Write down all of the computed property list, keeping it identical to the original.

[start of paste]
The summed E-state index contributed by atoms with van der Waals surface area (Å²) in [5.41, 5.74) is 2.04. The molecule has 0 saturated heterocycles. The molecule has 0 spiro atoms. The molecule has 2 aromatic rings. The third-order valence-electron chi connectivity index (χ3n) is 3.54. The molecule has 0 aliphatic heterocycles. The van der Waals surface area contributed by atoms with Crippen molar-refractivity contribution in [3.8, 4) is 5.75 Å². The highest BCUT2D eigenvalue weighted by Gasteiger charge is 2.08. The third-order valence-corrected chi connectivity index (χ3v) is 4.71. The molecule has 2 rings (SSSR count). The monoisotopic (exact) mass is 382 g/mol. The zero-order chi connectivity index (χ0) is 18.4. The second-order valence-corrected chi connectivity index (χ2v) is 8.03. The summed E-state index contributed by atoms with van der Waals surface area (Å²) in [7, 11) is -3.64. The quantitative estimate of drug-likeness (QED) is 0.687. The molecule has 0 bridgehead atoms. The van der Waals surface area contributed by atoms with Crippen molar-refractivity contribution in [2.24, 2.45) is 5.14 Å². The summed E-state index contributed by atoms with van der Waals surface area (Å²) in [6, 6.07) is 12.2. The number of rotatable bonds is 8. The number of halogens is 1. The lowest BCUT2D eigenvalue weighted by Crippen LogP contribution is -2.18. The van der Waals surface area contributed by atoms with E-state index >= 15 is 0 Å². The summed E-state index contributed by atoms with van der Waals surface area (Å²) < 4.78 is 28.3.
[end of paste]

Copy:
The summed E-state index contributed by atoms with van der Waals surface area (Å²) in [5.41, 5.74) is 2.04. The molecule has 0 saturated heterocycles. The molecule has 0 spiro atoms. The molecule has 2 aromatic rings. The third-order valence-electron chi connectivity index (χ3n) is 3.54. The molecule has 0 aliphatic heterocycles. The van der Waals surface area contributed by atoms with Crippen molar-refractivity contribution in [3.8, 4) is 5.75 Å². The highest BCUT2D eigenvalue weighted by Gasteiger charge is 2.08. The third-order valence-corrected chi connectivity index (χ3v) is 4.71. The molecule has 2 rings (SSSR count). The monoisotopic (exact) mass is 382 g/mol. The zero-order chi connectivity index (χ0) is 18.4. The second-order valence-corrected chi connectivity index (χ2v) is 8.03. The summed E-state index contributed by atoms with van der Waals surface area (Å²) in [7, 11) is -3.64. The quantitative estimate of drug-likeness (QED) is 0.687. The molecule has 0 bridgehead atoms. The van der Waals surface area contributed by atoms with Crippen molar-refractivity contribution in [2.24, 2.45) is 5.14 Å². The summed E-state index contributed by atoms with van der Waals surface area (Å²) in [6, 6.07) is 12.2. The number of rotatable bonds is 8. The number of halogens is 1. The lowest BCUT2D eigenvalue weighted by Crippen LogP contribution is -2.18. The van der Waals surface area contributed by atoms with E-state index >= 15 is 0 Å². The summed E-state index contributed by atoms with van der Waals surface area (Å²) < 4.78 is 28.3.